Movie Review: Treasure Trapped

Three British filmmakers get tossed headfirst into the deep end of the hobby that is LARPing. After a short introduction juxtaposing fantasy with reality, a theme that appears throughout, (keen-eyed Game of Thrones fans will spot Kristian Nairn, better known as Hodor,) the filmmakers start with a fantasy boffer LARP by the name of Maelstrom. From there, they go on to explore a variety of other LARP events, including the gritty post-apocalyptic Wasteland, the Battlestar Galactica-based, set-on-a-real-battle-ship Monitor Celestra, and PanoptiCorp, the satirical advertising agency LARP. They also get a glimpse into Osterkov Efterskole, a middle school in Denmark that focuses on roleplaying as a teaching method. They film their experiences, and create the 100 minute long a documentary Treasure Trapped.

In essence, Treasure Trapped is actually two documentaries in one. The first is a personal story of three geeks discovering a hobby that is strange and new to them. The second is a look at LARPing as a whole, demonstrating its breadth and depth, from fantasy live-combat campaigns, to Nordic social experiments. In this way, Treasure Trapped targets two audiences, both those entirely unfamiliar with LARPing, especially those considering trying it out for themselves, and long-time LARPers keen on finding a portrayal of their hobby that actually understands it.

The former audience will empathize with the three Brits’ initial incredulous confusion, while the latter will find their piqued curiosity and enthusiasm both reassuring and gratifying. LARPing has had more than its share of unflattering portrayals in the media; the makers of Treasure Trapped very quickly find the fun and the appeal of LARPing, and it shows. The humorous bits feel as though the journalists and audience are meant to laugh with the LARPers, rather than at them. They recognize its fundamentally social nature, and the importance of actually LARPing in order to understand LARP. “If you’re not participating,” they wisely tell the camera, “you’re not going to really experience it.” They even take on the roles of documentary filmmakers in Monitor Celestra in order to continue their work while blending into the scenario. The film also captures the enthusiasm from the staffs of various LARPs; when one GM in Wasteland says of the players, “they got to play the big heroes and we got to scare the shit out of them,” one can help but reflect that some elements of running LARPs are just universal.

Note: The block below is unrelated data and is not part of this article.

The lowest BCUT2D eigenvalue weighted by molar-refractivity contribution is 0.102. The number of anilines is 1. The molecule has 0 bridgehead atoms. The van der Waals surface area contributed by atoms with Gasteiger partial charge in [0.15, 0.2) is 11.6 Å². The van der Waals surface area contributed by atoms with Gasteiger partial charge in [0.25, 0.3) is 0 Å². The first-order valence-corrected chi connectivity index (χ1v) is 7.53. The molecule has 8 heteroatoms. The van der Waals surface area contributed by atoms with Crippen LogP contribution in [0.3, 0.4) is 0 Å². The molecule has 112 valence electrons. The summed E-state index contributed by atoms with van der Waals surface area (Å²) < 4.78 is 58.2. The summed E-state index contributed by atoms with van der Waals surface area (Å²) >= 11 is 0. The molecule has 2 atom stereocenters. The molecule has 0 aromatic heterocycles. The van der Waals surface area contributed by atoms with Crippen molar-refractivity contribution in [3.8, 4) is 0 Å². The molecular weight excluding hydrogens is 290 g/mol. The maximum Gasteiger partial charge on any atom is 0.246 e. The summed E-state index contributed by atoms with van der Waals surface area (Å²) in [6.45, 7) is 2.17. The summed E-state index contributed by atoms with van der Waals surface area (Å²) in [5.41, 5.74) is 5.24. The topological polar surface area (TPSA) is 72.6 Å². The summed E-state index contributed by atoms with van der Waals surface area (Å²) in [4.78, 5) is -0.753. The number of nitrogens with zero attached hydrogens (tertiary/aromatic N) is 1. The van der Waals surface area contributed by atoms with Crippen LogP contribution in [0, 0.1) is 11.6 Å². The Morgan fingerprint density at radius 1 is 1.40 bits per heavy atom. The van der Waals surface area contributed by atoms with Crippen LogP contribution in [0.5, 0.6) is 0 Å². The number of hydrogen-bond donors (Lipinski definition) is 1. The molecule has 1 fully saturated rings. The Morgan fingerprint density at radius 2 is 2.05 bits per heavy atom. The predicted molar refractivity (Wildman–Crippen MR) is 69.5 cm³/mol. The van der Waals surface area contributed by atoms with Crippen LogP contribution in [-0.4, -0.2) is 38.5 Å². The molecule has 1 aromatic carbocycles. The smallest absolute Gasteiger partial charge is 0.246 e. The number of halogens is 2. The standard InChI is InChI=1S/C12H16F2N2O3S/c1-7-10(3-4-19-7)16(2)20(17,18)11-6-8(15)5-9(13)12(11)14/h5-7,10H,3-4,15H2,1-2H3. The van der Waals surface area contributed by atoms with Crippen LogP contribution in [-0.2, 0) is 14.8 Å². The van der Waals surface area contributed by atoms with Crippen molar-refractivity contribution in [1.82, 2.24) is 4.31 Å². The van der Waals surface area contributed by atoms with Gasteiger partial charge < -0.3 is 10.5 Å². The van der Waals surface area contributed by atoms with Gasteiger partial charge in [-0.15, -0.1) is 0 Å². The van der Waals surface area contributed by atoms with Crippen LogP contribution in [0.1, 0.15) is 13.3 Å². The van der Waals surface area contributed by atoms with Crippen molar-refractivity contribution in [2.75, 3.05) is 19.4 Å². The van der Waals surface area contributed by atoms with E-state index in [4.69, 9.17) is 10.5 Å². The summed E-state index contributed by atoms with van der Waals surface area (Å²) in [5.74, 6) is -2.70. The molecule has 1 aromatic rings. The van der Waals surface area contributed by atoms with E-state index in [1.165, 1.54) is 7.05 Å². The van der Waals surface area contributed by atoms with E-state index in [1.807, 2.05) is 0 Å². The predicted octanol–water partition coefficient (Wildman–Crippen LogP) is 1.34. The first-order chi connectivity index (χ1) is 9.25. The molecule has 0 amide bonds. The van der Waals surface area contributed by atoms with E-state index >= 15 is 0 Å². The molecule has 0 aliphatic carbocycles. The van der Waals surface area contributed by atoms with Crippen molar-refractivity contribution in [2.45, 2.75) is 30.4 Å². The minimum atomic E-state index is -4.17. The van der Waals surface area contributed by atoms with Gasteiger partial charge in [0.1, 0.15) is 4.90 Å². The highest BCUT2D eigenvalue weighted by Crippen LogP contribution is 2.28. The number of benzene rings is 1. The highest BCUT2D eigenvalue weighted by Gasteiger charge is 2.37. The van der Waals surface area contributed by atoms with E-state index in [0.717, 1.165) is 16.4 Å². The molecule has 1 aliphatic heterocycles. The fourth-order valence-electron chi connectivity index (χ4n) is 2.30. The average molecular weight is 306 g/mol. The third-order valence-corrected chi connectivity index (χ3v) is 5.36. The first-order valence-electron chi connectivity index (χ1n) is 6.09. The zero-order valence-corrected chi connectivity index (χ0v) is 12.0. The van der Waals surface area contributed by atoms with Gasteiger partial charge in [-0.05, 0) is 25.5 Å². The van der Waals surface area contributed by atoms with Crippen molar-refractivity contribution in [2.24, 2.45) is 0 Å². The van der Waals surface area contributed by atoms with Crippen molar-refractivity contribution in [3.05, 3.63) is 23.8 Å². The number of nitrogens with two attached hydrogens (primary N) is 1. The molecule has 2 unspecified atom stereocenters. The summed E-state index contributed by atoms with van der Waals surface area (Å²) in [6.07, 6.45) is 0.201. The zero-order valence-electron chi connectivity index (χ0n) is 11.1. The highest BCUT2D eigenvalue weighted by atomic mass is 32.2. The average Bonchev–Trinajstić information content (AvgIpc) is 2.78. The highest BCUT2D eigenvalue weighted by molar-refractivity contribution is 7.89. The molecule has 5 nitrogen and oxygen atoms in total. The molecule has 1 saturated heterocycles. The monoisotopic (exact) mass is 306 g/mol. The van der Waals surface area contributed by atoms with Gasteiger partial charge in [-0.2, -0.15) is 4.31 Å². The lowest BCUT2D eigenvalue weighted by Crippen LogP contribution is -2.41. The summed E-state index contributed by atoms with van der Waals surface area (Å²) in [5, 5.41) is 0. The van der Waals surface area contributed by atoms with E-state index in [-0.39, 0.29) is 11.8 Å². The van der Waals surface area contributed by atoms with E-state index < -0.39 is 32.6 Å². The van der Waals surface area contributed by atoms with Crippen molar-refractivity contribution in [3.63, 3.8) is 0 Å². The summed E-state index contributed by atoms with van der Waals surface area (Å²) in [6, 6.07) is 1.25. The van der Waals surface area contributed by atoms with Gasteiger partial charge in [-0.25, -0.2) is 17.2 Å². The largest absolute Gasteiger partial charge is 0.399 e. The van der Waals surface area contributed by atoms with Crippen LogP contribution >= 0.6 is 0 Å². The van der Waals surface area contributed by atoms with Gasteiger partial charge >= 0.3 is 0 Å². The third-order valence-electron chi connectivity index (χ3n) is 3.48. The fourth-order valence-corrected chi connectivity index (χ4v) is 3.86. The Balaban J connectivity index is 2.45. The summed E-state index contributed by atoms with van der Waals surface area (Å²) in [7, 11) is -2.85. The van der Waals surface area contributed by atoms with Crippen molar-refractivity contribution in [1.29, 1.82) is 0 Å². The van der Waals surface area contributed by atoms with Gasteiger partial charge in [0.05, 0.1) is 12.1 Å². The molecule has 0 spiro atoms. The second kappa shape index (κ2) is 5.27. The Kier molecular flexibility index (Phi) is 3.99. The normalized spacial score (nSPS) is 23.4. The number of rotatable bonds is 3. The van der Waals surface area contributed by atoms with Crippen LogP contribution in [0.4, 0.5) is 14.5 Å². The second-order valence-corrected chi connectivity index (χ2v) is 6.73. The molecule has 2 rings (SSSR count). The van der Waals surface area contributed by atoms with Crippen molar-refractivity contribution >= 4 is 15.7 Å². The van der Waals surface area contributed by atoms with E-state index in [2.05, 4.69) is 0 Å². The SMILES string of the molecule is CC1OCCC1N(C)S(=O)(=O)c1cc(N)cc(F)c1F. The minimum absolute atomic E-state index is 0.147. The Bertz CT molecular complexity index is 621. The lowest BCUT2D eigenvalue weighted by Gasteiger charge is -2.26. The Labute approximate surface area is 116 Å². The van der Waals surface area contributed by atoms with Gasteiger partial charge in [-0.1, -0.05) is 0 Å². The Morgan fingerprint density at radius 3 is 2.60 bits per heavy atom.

Some of the interviews make claims regarding LARP that not all LARPers will agree with; for example, one interviewee claims that LARP began with Treasure Trap in the UK and spread outwards. But there are many moments in which the interviews challenge common stereotypes and misconceptions about LARP, including the idea that escapism is the primary reason to LARP because the lives of LARPers require escaping, and that the hobby primarily appeals to the anti-social. Rather, Treasure Trapped emphasizes the social elements of LARP, the importance of community in role-playing, and fun as the primary motivation, along with the joy of creative expression of both LARP staff and players alike.

The trailer of Treasure Trapped can be viewed here. Information on hosting a screening of Treasure Trapped in your community can be found on the Tugg website.


About Fair Escape

I've been LARPing for years in all different styles, including both boffer and theater. I love classic LARP but I'm always happy to try something new. I have a sort of "gotta catch 'em all" attitude towards experiencing LARPs. I'm currently serve as a board member of NEIL, a member of proposal com for Intercon, the largest all LARP convention in the US, and as en editor for Game Wrap, a publication about the art and craft of LARP. I was also con chair of Festival of the LARPs 2017, and I'm on staff for NELCO, the first all LARP conference in the US. I'm
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2 Responses to Movie Review: Treasure Trapped

  1. Chad B says:

    I’ve heard the Treasure Trap thing before, and if you constrain the statement to saying it launched a -certain form- of LARP, then it is almost not wrong. But Dagorhir predates it (although wit hall early transitional media pieces, some debate whther or not Dagorhir counts as LARP). So does the Dream Park novel that inspired many early groups. SIL, the precursor to LARPA was founded as an organization about the same time the Treasure Trap people were starting to run events, and arguably SIL didn’t spring into being as an organization without having something already existing that needed to be organized. But no argument that Treasure Trap was one of the first, and even more so if you look at the UK scene.

    • Fair Escape says:

      I’ve no doubt that Treasure Trap was influential in the UK scene, and to the credit of the movie, the three journalists don’t repeat the claim that Treasure Trap was The First as gospel, (though there is still something slightly irresponsible about treating an interviewee as knowledgeable and leaving in their false claims or not offering any correction or caveats.)

      Dagorhir is really difficult — I’ve heard Dagorhir players both insist strongly that it is a LARP and other Dagorhir players insist strongly that it’s not, but it certainly plays a role in LARP history, especially in the US.

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